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iPhone 6 gets China approval after security promises

A woman with an iPhone walks past an

A woman with an iPhone walks past an Apple store on Sept. 5, 2014, in Beijing. China has approved sale of the iPhone 6 and 6 Plus after Apple promised not to install backdoor access. Credit: AP / Andy Wong

BEIJING - China's phone regulator said Tuesday it has approved Apple Inc.'s iPhone 6 for use on Chinese networks after the company promised never to install "backdoors" to give other governments access to users information. Apple said sales start Oct. 17.

The Ministry of Industry and Information Technology's announcement reflected Chinese unease about the reliability of foreign communications technology following disclosures about widespread U.S. government eavesdropping.

China is one of Apple's biggest markets and any disruption to the availability of its latest smartphone could be a serious commercial setback.

Apple, based in Cupertino, California, began delivering its new smartphone in the United States and other markets Sept. 20 but delayed its rollout in China without explanation.

Approval for use of the iPhone 6 on Chinese networks was granted after Apple "promised it never constructed a so-called backdoor for any government entity of any country in any product or service, and moreover never will," the China Ministry of Industry and Information Technology said in a statement.

Communist leaders are uneasy about China's reliance on foreign technology, especially for security. Banks and major companies have been ordered to limit use of foreign information security technology. The government announced in May it would start examining foreign technology for security flaws and bar sales of products that fail.

The delay in iPhone 6 sales in China created an opening for black market traders who brought in phones from other markets. Authorities have announced the seizure of hundreds of phones from airline travelers and others over the past two weeks.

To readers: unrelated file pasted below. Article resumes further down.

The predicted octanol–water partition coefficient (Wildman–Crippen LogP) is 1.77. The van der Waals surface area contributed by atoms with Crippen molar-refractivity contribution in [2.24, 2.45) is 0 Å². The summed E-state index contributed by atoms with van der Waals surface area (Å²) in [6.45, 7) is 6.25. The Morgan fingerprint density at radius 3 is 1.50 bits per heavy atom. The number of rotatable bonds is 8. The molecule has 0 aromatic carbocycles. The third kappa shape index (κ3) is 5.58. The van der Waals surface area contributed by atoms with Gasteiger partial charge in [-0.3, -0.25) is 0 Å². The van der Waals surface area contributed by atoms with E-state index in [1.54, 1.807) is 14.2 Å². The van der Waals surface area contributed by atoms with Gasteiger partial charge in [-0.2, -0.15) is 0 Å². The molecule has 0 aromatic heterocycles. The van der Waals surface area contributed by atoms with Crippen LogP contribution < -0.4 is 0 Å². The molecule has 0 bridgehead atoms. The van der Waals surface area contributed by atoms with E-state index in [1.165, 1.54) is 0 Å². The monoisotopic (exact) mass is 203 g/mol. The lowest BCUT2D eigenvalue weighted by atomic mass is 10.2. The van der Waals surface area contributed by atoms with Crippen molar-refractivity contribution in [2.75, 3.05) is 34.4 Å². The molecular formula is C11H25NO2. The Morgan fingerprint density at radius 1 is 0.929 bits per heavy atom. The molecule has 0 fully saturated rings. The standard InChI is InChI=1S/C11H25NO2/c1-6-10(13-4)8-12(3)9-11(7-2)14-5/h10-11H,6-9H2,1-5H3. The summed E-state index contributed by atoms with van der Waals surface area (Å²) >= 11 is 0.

This year, Apple faced accusations by Chinese state TV that the location service on the iPhone could allow the company to steal secrets and threaten national security. The company denied it worked with any foreign governments to create backdoor access and said location data stays in the phone.

Apple said the iPhone 6 will be supported by all three major Chinese state-owned phone carriers — China Mobile Ltd., China Telecom Ltd. and China Unicom Ltd.

Prices will range from the yuan equivalent of $860 for a 16-gigabyte model to $991 for a 64-gigabyte model and $1,121 for 128 gigabytes, the company said. The iPhone 6 Plus, with a larger screen, will be priced at the yuan equivalent of $991 to $1,267.

Apple faces growing competition from Chinese makers of smartphones including Lenovo Group, Huawei Technology Ltd. and low-cost suppliers Xiaomi and Oppo Electronics Corp.

An official of a government-authorized economic group said at a conference that officials in Shanghai have been ordered to stop using Apple and other foreign-brand smartphones, according to Chinese media.

"Shanghai already has asked cadres all to use Huawei smartphones. Samsung also is not OK. This is called a security issue," said the official, Wei Jianguo, secretary-general of the China Center for International Economic Exchanges, according to a transcript on the website of Caijing, a business magazine.

In a written statement, Huawei said it knew of no such government plans. The company, which is the world's biggest manufacturer of network gear used by phone companies and is expanding into consumer devices, said it has responded to users' expectations for security by adding features such as a fingerprint scanner to its latest products.

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